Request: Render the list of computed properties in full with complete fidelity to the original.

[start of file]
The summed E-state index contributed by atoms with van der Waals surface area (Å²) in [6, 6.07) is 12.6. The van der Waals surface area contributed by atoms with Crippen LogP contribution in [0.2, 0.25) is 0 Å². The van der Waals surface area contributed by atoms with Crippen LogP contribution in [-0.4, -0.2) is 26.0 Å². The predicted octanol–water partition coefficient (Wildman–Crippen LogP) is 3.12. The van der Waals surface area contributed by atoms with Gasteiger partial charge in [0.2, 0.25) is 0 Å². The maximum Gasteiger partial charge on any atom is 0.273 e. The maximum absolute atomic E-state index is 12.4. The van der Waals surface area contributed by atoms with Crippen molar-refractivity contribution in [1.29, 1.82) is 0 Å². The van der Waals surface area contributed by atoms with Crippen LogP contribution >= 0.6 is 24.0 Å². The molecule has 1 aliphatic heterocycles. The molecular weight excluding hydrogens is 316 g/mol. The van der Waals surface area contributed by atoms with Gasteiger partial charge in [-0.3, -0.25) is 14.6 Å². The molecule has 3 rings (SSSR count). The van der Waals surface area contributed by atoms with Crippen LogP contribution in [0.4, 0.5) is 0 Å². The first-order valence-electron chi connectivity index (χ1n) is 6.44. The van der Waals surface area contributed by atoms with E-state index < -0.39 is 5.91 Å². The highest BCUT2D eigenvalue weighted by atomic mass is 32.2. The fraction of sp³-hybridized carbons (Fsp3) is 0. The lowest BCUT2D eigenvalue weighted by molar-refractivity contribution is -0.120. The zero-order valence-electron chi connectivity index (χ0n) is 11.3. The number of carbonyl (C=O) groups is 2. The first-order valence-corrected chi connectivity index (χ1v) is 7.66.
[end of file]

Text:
The summed E-state index contributed by atoms with van der Waals surface area (Å²) in [6, 6.07) is 12.6. The van der Waals surface area contributed by atoms with Crippen LogP contribution in [0.2, 0.25) is 0 Å². The van der Waals surface area contributed by atoms with Crippen LogP contribution in [-0.4, -0.2) is 26.0 Å². The predicted octanol–water partition coefficient (Wildman–Crippen LogP) is 3.12. The van der Waals surface area contributed by atoms with Gasteiger partial charge in [0.2, 0.25) is 0 Å². The maximum Gasteiger partial charge on any atom is 0.273 e. The maximum absolute atomic E-state index is 12.4. The van der Waals surface area contributed by atoms with Crippen molar-refractivity contribution in [1.29, 1.82) is 0 Å². The van der Waals surface area contributed by atoms with Crippen LogP contribution >= 0.6 is 24.0 Å². The molecule has 1 aliphatic heterocycles. The molecular weight excluding hydrogens is 316 g/mol. The van der Waals surface area contributed by atoms with Gasteiger partial charge in [-0.3, -0.25) is 14.6 Å². The molecule has 3 rings (SSSR count). The van der Waals surface area contributed by atoms with Crippen LogP contribution in [0.4, 0.5) is 0 Å². The first-order valence-electron chi connectivity index (χ1n) is 6.44. The van der Waals surface area contributed by atoms with E-state index < -0.39 is 5.91 Å². The highest BCUT2D eigenvalue weighted by atomic mass is 32.2. The fraction of sp³-hybridized carbons (Fsp3) is 0. The lowest BCUT2D eigenvalue weighted by molar-refractivity contribution is -0.120. The zero-order valence-electron chi connectivity index (χ0n) is 11.3. The number of carbonyl (C=O) groups is 2. The first-order valence-corrected chi connectivity index (χ1v) is 7.66.